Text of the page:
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Ikorodu Yearly Festivals


Feb 18, 2020

There have been misconceptions by many that African traditional festivals are diabolic. This unverified fallacy has misled many to dissociate themselves from traditional festivals like the Ikorodu Magbo, Liwe, Odun-Osu and others. It is worthy of note that critics of these festivals are not only dead-wrong but wallow in ignorance.

On a closer interview with the custodians of the traditional mysteries, we unravelled amazing facts about these annual traditional festivals in Ikorodu. Unlike what people think, the motive behind these sacred events are for the better cause of the society. In our search for detailed information on the various mysterious annual festivals, we spoke with some well informed and educated indigenes of Ikorodu. First was with Chief Fatai Olajide Ajani, the Olotu Akogun Osugbo of Ikorodu; later, we met with Chief Sunday Ogede, the Olotu of Lasunwo Ruling House, and the interview was capped by the ardent researcher, Prince Adeola Owolabi, author of the book, ‘the Big Deal’ and Copy Editor of Sunrise Stock Magazine.

According to sources, the major traditional festivals celebrated annually are the Odun-Osu, the Magbo, Liwe, Eyibi, Ogun and the Ikorodu-Oga Festival. Though, there are other festivals celebrated aside these, they are the widely accepted and celebrated annual traditional festivals. Each of these festivals has significant implication in the society and they all have order of months adherents observe the rites.

On the hierarchy of the festivals is the Odun-Osu, a royal festival, which is celebrated by His Royal Majesty, the Ayangburen, in the month of March. Records have it that the festival was introduced by Oba Kaalu Ekewaolu, fourth monarch of Ikorodu kingdom, who went by the title, ‘Adegboruwa the 3rd’. Oba Ekewaolu laid down the procedure for celebrating the royal festival. There is a ban, prohibiting music in the public for three months, prior to Odun-Osu. By the end of the three months, the ban is lifted by playing the Rogunyo drums. The Rogunyo drum is always played to commemorate the victory of the ancient Egba war. Shortly after, the Kekeku (sea turtle shell) is played by the Odis- custodians of the royal throne. The rites end with the Oba paying tribute to his predecessors and pronouncing blessings of good fortune on the land. The theme song for the Odun-Osu is an attestation of the noble motive of the special festival; ‘Wa lowo, wa bimo lodun ton’bo…’ the song is a prayer for wealth, fertility to all participants.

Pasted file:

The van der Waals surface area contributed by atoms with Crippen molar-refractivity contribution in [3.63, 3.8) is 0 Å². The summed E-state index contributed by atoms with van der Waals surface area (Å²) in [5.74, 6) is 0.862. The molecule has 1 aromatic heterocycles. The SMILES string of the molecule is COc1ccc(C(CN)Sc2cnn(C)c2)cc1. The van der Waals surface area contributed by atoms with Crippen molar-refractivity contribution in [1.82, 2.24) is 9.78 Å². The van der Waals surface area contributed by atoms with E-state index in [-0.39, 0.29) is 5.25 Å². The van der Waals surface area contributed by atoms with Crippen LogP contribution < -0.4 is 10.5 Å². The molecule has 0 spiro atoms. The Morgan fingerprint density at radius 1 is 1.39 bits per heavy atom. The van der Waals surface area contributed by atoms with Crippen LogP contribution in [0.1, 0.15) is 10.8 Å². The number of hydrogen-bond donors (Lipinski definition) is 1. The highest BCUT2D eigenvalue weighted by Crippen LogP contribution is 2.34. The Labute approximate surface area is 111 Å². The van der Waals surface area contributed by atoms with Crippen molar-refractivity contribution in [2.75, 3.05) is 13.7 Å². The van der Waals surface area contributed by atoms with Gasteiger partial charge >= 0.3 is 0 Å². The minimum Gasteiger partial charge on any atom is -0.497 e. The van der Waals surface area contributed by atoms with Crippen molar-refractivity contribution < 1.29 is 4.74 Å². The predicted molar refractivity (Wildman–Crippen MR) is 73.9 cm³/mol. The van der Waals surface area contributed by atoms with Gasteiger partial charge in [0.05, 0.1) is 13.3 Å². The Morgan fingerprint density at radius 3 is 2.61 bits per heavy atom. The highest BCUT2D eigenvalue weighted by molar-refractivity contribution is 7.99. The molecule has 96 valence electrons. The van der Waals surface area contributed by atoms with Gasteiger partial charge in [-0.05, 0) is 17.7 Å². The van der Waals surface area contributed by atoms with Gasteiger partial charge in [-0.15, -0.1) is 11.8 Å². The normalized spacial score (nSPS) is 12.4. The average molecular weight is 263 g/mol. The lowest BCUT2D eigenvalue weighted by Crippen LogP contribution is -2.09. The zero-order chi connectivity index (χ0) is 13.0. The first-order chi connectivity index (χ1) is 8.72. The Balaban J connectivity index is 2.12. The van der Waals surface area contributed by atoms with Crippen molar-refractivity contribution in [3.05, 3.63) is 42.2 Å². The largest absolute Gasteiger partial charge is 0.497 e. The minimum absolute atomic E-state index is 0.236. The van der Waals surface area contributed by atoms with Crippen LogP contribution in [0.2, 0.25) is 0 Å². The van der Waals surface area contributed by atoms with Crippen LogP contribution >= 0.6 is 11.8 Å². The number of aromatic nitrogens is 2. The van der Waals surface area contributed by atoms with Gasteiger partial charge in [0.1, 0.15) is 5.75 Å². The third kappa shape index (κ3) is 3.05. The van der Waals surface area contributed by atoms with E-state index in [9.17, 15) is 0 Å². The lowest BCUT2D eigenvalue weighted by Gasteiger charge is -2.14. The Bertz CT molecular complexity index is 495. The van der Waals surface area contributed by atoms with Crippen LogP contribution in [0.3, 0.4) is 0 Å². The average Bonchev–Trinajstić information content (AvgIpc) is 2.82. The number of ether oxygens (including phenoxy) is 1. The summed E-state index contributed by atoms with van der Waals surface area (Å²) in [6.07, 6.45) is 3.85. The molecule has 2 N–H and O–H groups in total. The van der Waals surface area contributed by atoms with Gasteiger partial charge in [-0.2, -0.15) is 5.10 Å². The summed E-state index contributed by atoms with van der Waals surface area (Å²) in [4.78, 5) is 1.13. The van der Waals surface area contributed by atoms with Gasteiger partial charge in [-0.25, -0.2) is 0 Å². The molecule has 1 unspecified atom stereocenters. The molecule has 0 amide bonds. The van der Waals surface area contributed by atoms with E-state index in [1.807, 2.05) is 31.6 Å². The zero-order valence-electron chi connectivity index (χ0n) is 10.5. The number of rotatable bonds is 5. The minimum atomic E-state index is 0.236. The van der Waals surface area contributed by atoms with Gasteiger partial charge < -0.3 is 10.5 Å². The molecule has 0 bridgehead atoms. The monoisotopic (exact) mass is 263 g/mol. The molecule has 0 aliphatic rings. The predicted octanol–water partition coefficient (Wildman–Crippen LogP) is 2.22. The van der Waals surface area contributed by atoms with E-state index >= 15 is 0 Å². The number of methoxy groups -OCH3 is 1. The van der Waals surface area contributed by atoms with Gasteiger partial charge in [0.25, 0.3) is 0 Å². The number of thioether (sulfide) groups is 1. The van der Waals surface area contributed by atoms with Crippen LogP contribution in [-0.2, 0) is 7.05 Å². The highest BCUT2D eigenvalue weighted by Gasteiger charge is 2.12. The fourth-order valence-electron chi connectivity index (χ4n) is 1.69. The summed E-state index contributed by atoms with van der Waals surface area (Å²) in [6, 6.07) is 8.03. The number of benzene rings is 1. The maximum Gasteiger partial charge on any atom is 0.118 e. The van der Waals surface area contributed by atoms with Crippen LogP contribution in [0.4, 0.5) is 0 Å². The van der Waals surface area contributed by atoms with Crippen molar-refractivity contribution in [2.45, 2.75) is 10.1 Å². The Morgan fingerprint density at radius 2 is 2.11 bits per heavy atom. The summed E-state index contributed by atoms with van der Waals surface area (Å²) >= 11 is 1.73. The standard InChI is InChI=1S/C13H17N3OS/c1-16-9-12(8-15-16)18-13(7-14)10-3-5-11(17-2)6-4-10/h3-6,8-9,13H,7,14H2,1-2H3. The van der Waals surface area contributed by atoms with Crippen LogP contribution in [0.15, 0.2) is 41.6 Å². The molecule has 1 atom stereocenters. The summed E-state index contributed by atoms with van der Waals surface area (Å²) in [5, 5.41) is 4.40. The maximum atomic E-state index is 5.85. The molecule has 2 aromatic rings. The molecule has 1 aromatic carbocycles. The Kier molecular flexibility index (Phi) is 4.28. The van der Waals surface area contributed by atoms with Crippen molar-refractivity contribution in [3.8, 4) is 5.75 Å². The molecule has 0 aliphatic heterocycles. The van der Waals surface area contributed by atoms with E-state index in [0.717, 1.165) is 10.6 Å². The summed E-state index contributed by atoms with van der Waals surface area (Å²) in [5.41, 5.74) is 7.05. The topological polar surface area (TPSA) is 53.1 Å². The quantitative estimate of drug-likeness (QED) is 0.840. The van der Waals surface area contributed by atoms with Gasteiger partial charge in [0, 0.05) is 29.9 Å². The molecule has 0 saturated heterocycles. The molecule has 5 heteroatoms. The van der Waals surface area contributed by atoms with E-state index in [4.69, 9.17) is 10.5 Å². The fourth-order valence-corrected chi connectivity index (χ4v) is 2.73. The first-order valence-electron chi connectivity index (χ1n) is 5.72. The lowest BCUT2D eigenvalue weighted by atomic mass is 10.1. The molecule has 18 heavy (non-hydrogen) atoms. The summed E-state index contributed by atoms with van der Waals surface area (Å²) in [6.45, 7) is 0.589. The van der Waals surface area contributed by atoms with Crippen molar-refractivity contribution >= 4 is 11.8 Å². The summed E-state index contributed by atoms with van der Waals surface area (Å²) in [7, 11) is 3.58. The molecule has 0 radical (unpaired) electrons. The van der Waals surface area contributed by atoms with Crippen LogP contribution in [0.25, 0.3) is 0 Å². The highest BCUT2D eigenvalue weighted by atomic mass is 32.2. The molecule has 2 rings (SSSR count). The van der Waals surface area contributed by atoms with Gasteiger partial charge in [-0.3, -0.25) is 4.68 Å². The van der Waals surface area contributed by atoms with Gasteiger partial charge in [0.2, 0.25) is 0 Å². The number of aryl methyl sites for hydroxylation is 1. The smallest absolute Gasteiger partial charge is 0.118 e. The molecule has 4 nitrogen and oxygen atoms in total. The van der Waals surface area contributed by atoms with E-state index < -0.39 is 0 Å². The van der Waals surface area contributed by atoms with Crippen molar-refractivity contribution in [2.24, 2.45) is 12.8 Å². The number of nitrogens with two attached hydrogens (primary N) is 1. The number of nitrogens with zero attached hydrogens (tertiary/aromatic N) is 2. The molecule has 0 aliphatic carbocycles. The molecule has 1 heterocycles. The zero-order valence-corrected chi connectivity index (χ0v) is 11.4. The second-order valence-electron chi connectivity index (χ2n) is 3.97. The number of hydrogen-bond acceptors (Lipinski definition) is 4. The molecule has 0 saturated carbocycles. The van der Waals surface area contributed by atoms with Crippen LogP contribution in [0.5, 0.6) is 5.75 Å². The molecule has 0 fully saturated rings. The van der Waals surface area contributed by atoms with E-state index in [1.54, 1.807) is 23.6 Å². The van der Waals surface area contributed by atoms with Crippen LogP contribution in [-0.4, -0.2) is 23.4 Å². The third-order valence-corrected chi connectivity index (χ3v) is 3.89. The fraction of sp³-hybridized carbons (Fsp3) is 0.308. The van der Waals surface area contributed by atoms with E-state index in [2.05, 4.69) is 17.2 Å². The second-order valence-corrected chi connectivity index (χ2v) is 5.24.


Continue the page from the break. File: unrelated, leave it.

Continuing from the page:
The Magbo is an Oro festival, which is observed after the Odun-Osu. This Oro festival was introduced to Ikorodu from Igbo-re in Abeokuta. It was narrated that the deity was first settled in Agbele-Ikorodu and later moved to Ijomu, where they built a shrine for the Magbo deity. The festival is usually celebrated in the month of May every year, but could be rescheduled for the month of June any year Ramadan festival falls on the month of May.

The significance of Magbo in the society is to appease the gods to help ward off evil consequences of erroneous deeds by the people. For instance, suicide and other forms of related crimes are believed to have negative repercussion on the land. The consequences of such taboos will affect many in the society; hence, the gods are appeased to help prevent further disaster.